13 best ways to save water

97.5% of the world’s water is locked in seas and oceans, too salty for human use. And most of the remaining 2.5% is in the ice caps.

So we humans depend on the tiny bit available as fresh water – an essential natural resource for life.

But we don't just use water for drinking. We wash in it, clean with it, and use it to produce everything from clothing to food. Crop production – including feed for livestock and biofuels – is putting a great strain on fresh water supplies.

Ladybower Reservoir in Derbyshire, England

Save water, save our planet

Our water comes from rivers, lakes and sources like the Ladybower Reservoir in Derbyshire (pictured).

Climate breakdown is one of the biggest drivers of water shortages and is expected to heap even more pressure on our depleting supplies. People in England are facing shortages by 2050 unless we save water fast – according to the UK Environment Agency.

Read on for ways to take action and save our water supplies.

Ladybower Reservoir in Derbyshire, England
pile of wasted food

A group of children watering the plants

5. Time your gardening

Water outdoor plants in the early morning or at the end of the day to stop water immediately evaporating in sunlight and heat. Water the soil so that the liquid goes straight to the roots, where it’s needed.

In a heatwave, animals need water too. Instead of watering your lawn, leave out a water-filled container, like a casserole dish, for birds to drink from and wash. Thirsty bees and other insects will need a saucer or bowl with water and stones in it.

A group of children watering the plants
Food and drink on outdoor table

9. Quality and seasonal eating

Rearing animals for meat and dairy and harvesting crops like avocado at a large and unsustainable scale is incredibly water-intensive. By cutting down on meat and dairy and eating seasonal vegetables you'll be helping to conserve water.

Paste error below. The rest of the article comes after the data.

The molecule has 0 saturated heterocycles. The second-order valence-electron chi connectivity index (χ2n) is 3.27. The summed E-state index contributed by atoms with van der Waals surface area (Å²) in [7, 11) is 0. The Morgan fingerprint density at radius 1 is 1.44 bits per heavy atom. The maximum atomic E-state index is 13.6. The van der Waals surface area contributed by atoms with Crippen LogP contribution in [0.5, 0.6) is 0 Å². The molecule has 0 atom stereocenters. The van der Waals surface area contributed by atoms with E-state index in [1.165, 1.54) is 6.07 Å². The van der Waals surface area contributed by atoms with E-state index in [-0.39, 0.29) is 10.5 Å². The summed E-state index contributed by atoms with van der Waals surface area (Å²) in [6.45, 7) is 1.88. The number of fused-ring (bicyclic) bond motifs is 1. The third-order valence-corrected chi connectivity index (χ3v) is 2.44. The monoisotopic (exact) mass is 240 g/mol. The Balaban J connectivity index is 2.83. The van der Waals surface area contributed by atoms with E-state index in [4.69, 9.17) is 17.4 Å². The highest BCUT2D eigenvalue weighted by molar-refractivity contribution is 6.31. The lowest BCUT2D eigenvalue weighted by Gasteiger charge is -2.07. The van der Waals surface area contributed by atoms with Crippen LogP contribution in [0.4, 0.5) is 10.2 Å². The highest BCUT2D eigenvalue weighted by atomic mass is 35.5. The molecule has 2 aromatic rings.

You'll also be helping to protect the climate. The meat and dairy industries are big contributors to global warming.

Food and drink on outdoor table

13. Don't fund the water-grabbers

Some companies and investors that buy up land around the world contribute to water scarcity and pollution. They sometimes deny local people access to water, pollute watercourses or exhaust supplies. This can affect the ability of local communities to farm and access safe drinking water. This is known as "watergrabbing" .

Make sure you know where your savings or pension are invested. And check how the companies that make the products you use treat local water sources. That way you'll know you're not supporting water wastage and contamination.


Put pressure on government

Around the world, governments can also help to save fresh water and prevent water pollution by:

  • measuring water use and setting targets to reduce it
  • obliging large companies to measure and manage the amount of resources they use
  • encouraging lower water diets – including reduced meat consumption
  • supporting industry to make water-intensive products last longer
  • providing consumers with the tools to understand the water impacts of the things they buy
  • making laws to increase water recycling
  • preventing people and companies from polluting waterways by making laws against using toxic chemicals which could pollute our soils.

Join a Climate Action group and help drive change locally and nationally.

Friends of the Earth is the world’s largest grassroots environmental network. Do they work near you?

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